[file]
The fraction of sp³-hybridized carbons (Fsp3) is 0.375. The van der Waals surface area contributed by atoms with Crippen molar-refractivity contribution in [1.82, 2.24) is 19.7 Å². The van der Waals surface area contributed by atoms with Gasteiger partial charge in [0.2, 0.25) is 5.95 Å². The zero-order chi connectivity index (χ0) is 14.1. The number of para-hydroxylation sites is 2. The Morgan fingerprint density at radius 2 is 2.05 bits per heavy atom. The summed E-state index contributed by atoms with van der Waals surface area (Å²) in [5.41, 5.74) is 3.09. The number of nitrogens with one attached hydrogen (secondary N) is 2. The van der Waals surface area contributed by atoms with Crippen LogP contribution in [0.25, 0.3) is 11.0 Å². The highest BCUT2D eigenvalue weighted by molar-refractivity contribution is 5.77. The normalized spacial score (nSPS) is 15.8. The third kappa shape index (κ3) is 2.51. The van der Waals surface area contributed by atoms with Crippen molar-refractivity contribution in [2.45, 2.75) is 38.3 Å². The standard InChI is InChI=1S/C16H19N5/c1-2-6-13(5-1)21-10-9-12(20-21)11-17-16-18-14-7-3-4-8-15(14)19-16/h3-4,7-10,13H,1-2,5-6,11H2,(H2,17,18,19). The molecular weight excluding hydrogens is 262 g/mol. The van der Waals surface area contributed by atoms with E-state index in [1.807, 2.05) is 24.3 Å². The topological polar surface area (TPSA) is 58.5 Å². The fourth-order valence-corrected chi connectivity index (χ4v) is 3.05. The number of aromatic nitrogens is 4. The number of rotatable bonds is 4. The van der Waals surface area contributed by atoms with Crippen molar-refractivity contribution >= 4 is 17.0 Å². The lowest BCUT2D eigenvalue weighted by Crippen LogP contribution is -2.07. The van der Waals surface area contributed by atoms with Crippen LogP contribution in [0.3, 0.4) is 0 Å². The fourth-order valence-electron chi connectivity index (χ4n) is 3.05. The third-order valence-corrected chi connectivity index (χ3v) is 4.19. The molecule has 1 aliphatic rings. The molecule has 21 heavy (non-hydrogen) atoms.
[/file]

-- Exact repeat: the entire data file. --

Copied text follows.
The fraction of sp³-hybridized carbons (Fsp3) is 0.375. The van der Waals surface area contributed by atoms with Crippen molar-refractivity contribution in [1.82, 2.24) is 19.7 Å². The van der Waals surface area contributed by atoms with Gasteiger partial charge in [0.2, 0.25) is 5.95 Å². The zero-order chi connectivity index (χ0) is 14.1. The number of para-hydroxylation sites is 2. The Morgan fingerprint density at radius 2 is 2.05 bits per heavy atom. The summed E-state index contributed by atoms with van der Waals surface area (Å²) in [5.41, 5.74) is 3.09. The number of nitrogens with one attached hydrogen (secondary N) is 2. The van der Waals surface area contributed by atoms with Crippen LogP contribution in [0.25, 0.3) is 11.0 Å². The highest BCUT2D eigenvalue weighted by molar-refractivity contribution is 5.77. The normalized spacial score (nSPS) is 15.8. The third kappa shape index (κ3) is 2.51. The van der Waals surface area contributed by atoms with Crippen molar-refractivity contribution in [2.45, 2.75) is 38.3 Å². The standard InChI is InChI=1S/C16H19N5/c1-2-6-13(5-1)21-10-9-12(20-21)11-17-16-18-14-7-3-4-8-15(14)19-16/h3-4,7-10,13H,1-2,5-6,11H2,(H2,17,18,19). The molecular weight excluding hydrogens is 262 g/mol. The van der Waals surface area contributed by atoms with E-state index in [1.807, 2.05) is 24.3 Å². The topological polar surface area (TPSA) is 58.5 Å². The fourth-order valence-corrected chi connectivity index (χ4v) is 3.05. The number of aromatic nitrogens is 4. The number of rotatable bonds is 4. The van der Waals surface area contributed by atoms with Crippen molar-refractivity contribution >= 4 is 17.0 Å². The lowest BCUT2D eigenvalue weighted by Crippen LogP contribution is -2.07. The van der Waals surface area contributed by atoms with Crippen LogP contribution in [0.3, 0.4) is 0 Å². The fourth-order valence-electron chi connectivity index (χ4n) is 3.05. The third-order valence-corrected chi connectivity index (χ3v) is 4.19. The molecule has 1 aliphatic rings. The molecule has 21 heavy (non-hydrogen) atoms.